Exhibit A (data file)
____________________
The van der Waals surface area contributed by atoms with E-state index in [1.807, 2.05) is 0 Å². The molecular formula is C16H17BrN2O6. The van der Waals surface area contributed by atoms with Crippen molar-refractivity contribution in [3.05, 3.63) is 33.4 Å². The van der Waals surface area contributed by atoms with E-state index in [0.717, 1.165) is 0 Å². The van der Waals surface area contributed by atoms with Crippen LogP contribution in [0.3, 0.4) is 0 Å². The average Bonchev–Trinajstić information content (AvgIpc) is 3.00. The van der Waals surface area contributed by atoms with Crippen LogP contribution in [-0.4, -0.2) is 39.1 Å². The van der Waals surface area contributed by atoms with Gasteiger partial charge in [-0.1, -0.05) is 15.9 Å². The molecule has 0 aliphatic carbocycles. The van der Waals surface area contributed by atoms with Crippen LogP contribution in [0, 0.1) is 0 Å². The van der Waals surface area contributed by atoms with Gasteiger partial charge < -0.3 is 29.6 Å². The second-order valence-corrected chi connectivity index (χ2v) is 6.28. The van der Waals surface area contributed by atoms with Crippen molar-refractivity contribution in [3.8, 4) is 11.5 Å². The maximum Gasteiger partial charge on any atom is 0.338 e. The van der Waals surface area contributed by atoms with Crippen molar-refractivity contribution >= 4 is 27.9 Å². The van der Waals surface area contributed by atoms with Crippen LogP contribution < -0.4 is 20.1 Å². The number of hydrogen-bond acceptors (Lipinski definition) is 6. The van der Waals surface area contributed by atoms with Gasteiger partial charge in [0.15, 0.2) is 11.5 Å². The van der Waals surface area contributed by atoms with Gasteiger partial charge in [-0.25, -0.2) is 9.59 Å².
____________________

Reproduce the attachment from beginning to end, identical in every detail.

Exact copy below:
The van der Waals surface area contributed by atoms with E-state index in [1.807, 2.05) is 0 Å². The molecular formula is C16H17BrN2O6. The van der Waals surface area contributed by atoms with Crippen molar-refractivity contribution in [3.05, 3.63) is 33.4 Å². The van der Waals surface area contributed by atoms with E-state index in [0.717, 1.165) is 0 Å². The van der Waals surface area contributed by atoms with Crippen LogP contribution in [0.3, 0.4) is 0 Å². The average Bonchev–Trinajstić information content (AvgIpc) is 3.00. The van der Waals surface area contributed by atoms with Crippen LogP contribution in [-0.4, -0.2) is 39.1 Å². The van der Waals surface area contributed by atoms with Gasteiger partial charge in [-0.1, -0.05) is 15.9 Å². The molecule has 0 aliphatic carbocycles. The van der Waals surface area contributed by atoms with Crippen LogP contribution in [0, 0.1) is 0 Å². The van der Waals surface area contributed by atoms with Gasteiger partial charge < -0.3 is 29.6 Å². The second-order valence-corrected chi connectivity index (χ2v) is 6.28. The van der Waals surface area contributed by atoms with Crippen molar-refractivity contribution in [3.8, 4) is 11.5 Å². The maximum Gasteiger partial charge on any atom is 0.338 e. The van der Waals surface area contributed by atoms with Crippen molar-refractivity contribution >= 4 is 27.9 Å². The van der Waals surface area contributed by atoms with Crippen LogP contribution < -0.4 is 20.1 Å². The number of hydrogen-bond acceptors (Lipinski definition) is 6. The van der Waals surface area contributed by atoms with Gasteiger partial charge in [0.15, 0.2) is 11.5 Å². The van der Waals surface area contributed by atoms with Gasteiger partial charge in [-0.25, -0.2) is 9.59 Å².